However, for a regular Joe, it can be borderline impossible to spot any flaws in their house pipes. LVIturva has thus reinvented the whole industry by making owners of detached houses realise they should act proactively, before any serious or irreversible damage is done.

A lead-pipe cinch

The fast growing company had 10 employees in 2012. Today, LVIturva’s workforce comprises over 200 personnel, while this year’s turnover is expected to reach 20 million euros.

The company’s success story began in 2014. After visiting various expositions around Europe, the representatives of LVIturva realised that no one was incorporating CIPP solutions for detached houses, where the pipe diameters are considerably smaller.

“It became clear that only straight pipes were being cured in place, but not bends nor branches, which detached houses tend to have plenty of,” Kilpeläinen explains. “We began to search for suitable partners to seek solutions with. Soon enough we had a functioning technique ready and the world wide open.”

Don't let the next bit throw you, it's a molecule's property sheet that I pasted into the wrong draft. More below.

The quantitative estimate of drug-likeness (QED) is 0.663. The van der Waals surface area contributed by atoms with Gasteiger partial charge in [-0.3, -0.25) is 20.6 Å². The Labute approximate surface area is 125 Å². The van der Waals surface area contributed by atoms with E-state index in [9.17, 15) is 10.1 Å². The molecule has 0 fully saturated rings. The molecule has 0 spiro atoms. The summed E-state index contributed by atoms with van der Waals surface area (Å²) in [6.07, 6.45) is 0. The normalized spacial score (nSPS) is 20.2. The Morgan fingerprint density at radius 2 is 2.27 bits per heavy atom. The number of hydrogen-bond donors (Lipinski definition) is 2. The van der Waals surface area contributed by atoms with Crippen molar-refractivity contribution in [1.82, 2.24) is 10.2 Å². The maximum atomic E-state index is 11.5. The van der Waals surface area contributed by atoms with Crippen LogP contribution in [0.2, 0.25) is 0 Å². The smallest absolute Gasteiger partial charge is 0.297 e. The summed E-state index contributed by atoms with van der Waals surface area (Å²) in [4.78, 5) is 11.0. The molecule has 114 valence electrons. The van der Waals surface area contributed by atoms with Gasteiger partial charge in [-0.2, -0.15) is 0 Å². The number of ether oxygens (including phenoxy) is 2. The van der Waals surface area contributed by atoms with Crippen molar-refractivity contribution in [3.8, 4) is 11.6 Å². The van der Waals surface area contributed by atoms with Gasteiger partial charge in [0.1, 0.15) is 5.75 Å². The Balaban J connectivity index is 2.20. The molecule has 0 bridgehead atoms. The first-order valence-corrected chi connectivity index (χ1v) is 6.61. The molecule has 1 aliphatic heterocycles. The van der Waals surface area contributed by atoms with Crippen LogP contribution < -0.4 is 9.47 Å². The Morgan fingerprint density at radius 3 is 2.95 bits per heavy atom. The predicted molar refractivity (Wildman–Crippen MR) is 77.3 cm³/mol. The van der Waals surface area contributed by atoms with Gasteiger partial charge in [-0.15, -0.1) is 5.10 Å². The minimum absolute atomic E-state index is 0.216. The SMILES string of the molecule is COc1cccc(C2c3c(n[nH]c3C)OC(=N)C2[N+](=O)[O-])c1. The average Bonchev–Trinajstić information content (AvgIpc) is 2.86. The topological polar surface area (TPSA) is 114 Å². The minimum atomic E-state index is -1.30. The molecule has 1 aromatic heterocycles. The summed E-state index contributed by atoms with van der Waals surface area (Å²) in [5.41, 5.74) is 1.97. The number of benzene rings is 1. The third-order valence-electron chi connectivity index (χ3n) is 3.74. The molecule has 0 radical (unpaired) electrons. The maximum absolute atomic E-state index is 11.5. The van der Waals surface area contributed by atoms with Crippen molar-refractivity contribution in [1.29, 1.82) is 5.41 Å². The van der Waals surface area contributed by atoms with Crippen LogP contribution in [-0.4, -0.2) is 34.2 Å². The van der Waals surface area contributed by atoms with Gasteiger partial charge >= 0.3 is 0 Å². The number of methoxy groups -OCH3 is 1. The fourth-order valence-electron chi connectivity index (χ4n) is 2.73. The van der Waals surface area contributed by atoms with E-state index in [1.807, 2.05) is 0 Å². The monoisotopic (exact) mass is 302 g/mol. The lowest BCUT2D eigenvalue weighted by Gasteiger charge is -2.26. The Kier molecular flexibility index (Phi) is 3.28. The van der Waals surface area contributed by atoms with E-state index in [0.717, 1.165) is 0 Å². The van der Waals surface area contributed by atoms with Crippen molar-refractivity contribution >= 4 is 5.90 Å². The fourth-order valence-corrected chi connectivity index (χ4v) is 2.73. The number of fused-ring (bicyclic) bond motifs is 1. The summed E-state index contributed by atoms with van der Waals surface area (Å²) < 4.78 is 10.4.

Aside from the domestic market, LVIturva is currently also operating in Sweden. Next in the pipeline are the Norwegian and German markets, which both also have similar renovation needs.

“The atmosphere of thinking outside of the box, combined with the guaranteed high standard of quality with everything made in Finland are great assets for us,” Kilpeläinen reasons. “For instance, our idea would never have occurred in Germany, as there is still high demand for old-fashioned concrete demolishing methods.”

History has shown that Finns from different backgrounds are used to pulling together, so that within the bounds of possibility are things that might have been considered only as pipe dreams elsewhere.

“I am really proud of what we are doing,” Kilpeläinen concludes.

Read other news on the city site of Helsinki.

CIPPtechnology LVIturva pipeline
If you notice an error, highlight the text you want and press Ctrl + Enter to report it to the editor
3 views in december
I recommend
No recommendations yet


Post your comment to communicate and discuss this article.